Hello. Say something nice to the cyberplant.x


The cyberplant welcomes you.

The idea as of April 2024

This project explores the generation of L-systems, or Lindenmayer systems, and its rendering in openGL with a mechanism used for fractal generation. L-systems are composed of an alphabet, a starting axiom and a grammar (rules), which is implemented as an array of type char (or string) to be parsed by a fractal drawing system. The drawing mechanism used, referred to as ‘turtle graphics’, is designed to follow an axiom of symbols and execute each symbol in the string as an instruction. The instructions can draw lines, orient the drawing vector in space, draw different elements, and use the stack as a data structure for recursivity, allowing the generation of fractal structures. However, I found it hard to simulate specific types of biological plants, since the grammar to be used would be very complex and would require further refinements both in functionality and efficiency. Therefore, the different grammars used in this project mimic some visual qualities of botanical specimens, although loosely, with heavily abstracted and minimalist aesthetics. Additionally, a GUI provided allows for the manual control of different variables involved in the generation process - temperature, air humidity, soil humidity, light amount. The GUI also acts as a monitoring tool for when the system is in automatic mode, as it reads a JSON of data generated in real time by another system.

As such, the L-system as a generative tool to build a virtual plant can act as a bimodal interface between the plant and the audience. The virtual plant can receive chat prompts from the public in order to generate visual artifacts, echoing organic matter and data flux, and perhaps mix in some generative plant poetry in the visuals. To push the process further, the plant should require positive thoughts in the prompts as its ressource to grow and should transform negative thoughts, flaming, slurs, hate and other toxic form of behaviours into positive thoughts, therefore detoxifying the online interaction. However, it might be a good idea to give it real admin capabilities to block extreme forms of hateful content that may be harmful to the actual demonstration of the artwork.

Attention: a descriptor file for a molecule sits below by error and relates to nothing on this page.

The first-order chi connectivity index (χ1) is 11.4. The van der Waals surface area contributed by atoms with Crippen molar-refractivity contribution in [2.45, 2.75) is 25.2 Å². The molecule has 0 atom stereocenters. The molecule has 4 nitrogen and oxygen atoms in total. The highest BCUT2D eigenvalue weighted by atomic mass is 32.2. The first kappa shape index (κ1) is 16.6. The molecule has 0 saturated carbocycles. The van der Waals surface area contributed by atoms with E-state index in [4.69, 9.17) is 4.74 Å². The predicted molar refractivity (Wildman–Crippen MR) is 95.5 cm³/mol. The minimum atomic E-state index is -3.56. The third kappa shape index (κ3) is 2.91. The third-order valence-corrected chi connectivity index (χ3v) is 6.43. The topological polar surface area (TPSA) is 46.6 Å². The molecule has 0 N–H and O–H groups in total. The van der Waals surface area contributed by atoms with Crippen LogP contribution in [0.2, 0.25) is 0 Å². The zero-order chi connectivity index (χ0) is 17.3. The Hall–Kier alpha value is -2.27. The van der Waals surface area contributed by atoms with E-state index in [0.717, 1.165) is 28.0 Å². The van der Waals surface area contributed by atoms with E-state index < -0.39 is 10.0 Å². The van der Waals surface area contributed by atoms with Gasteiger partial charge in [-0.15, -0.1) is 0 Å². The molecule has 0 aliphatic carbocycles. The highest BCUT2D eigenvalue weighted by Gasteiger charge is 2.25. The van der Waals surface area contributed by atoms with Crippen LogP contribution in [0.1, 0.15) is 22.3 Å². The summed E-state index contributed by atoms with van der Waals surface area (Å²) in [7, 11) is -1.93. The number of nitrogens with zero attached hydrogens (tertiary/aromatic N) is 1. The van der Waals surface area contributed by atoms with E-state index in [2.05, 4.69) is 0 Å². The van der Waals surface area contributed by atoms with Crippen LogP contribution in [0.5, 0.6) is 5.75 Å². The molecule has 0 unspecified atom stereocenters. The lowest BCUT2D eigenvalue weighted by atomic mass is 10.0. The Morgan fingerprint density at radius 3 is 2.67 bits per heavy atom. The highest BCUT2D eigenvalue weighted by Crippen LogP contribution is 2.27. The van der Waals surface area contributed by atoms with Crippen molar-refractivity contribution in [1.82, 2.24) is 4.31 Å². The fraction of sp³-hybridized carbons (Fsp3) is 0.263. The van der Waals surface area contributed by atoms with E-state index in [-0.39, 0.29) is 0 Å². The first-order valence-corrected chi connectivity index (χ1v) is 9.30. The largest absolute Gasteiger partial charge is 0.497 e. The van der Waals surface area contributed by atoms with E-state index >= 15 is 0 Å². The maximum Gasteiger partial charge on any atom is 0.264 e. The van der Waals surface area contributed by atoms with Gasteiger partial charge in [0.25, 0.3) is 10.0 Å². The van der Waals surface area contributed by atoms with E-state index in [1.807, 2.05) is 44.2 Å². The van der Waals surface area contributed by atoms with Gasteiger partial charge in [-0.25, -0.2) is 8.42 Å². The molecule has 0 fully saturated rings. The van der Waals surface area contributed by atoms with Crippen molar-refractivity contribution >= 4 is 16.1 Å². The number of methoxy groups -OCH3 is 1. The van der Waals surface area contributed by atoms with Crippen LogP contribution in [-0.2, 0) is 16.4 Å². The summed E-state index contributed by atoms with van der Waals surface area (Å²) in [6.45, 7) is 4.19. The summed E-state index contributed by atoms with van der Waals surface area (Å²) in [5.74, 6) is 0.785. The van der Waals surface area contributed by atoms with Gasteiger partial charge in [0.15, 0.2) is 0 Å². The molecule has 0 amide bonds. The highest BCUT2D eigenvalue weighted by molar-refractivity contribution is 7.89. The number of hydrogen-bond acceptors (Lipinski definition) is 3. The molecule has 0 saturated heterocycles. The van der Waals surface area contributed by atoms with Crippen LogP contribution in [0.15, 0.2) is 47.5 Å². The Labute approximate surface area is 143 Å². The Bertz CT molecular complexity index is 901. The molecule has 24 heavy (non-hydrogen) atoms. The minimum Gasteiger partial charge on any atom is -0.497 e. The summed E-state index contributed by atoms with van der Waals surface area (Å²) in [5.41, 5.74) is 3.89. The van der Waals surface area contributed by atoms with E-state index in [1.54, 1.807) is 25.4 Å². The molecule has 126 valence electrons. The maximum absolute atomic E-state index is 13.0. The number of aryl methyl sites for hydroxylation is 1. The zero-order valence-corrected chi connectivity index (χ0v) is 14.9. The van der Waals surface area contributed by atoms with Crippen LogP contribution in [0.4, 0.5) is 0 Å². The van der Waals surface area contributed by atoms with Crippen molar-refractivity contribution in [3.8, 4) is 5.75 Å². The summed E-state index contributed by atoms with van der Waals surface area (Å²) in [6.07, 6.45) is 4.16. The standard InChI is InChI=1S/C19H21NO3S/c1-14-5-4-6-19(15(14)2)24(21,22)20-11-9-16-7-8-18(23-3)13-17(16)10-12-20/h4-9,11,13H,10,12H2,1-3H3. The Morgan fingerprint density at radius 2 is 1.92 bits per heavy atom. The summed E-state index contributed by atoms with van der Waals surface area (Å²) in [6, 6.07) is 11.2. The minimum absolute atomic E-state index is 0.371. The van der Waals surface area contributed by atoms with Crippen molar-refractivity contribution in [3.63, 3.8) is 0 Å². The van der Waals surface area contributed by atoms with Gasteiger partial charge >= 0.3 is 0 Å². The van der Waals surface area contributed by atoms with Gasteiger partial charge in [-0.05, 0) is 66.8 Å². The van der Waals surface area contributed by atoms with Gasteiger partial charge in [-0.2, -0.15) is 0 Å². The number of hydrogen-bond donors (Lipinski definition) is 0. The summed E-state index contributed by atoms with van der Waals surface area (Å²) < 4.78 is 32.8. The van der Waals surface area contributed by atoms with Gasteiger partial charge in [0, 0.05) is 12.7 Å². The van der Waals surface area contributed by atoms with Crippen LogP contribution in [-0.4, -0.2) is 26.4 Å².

A historical reference : Felix Guattari's Les Trois Écologies

In the light of Félix Guattari’s book The Three Ecologies (Guattari, 1987), which proposes a philosophical framework to think of personal, social, and environmental ecologies as a single system, we can think of the virtual world as a fourth ecology, in which cyberculture and Nature can intersect and co-exist. We can then design sustainable solutions using the Internet of Things while being cautious about our own agency on ecosystems. In this sense, is an Internet of Plant (IoP) as an agricultural model (Steeneken et al., 2023), feasible, viable and sustainable in the long term?Nature is a complex, self-balancing mechanism that achieves equilibrium throughout its entire ecosystem. While our technological apparatuses often give the illusion that we are dissociated from our natural environment, we should consider digital technologies as part of an all-encompassing ecology that operates between machines, data, living organisms, non-organic matter, natural forces, and humans. With interconnectivity at its core, this project stems from a need to connect back to the natural world, which is too often obfuscated by city skylines, highways, our perpetual online presence, etc. The goal is to encourage a symbiosis of nature and technology in non-intrusive ways, to explore the realm of ecological solutions within smart technologies, as well as to provide a reflection on repairing nature with art, as described in the book Un art écologique (Paul Ardenne, 2018).

Alice Jarry's work on sustainability of resources and the micro-electronic aesthetics

Jarry's work on sustainability and glass waste reflect my own concern with similar themes, such as energy efficiency, recycling design, and e-waste. As the inclusion of recycled material in Jarry's work fosters the idea of design for disassembly, we can draw the parallel with the current state of my work, which has been designed with the inclusion of recycled wood, obtained from a discarded bed bunk, and some recycled electronic components. Ultimately, my work echoes Jarry's work as they're both an ode to the micro-controller and the wire aesthetic, as all components and their interactions are revealed for the audience to see.

Michael Hansmeyer's work on L-systems in design and architecture

Hansmeyer's work on L-systems and computability in architecture inspires this project both in its design and aesthetic, as well as its 3D representation. The construction of L-systems, or Lindenmayer system, is used to reproduce organic qualities and attribute them to computational model. This can then be transferred into architecture, and abstract 3D modeling, but also can be fine-tuned to produce realistic biological models. Hansmeyer's experimentation with these systems is certainly similar to the final visual result I am aiming for. Ultimately, his writing on L-systems will prove to be a great resource for the development of this project.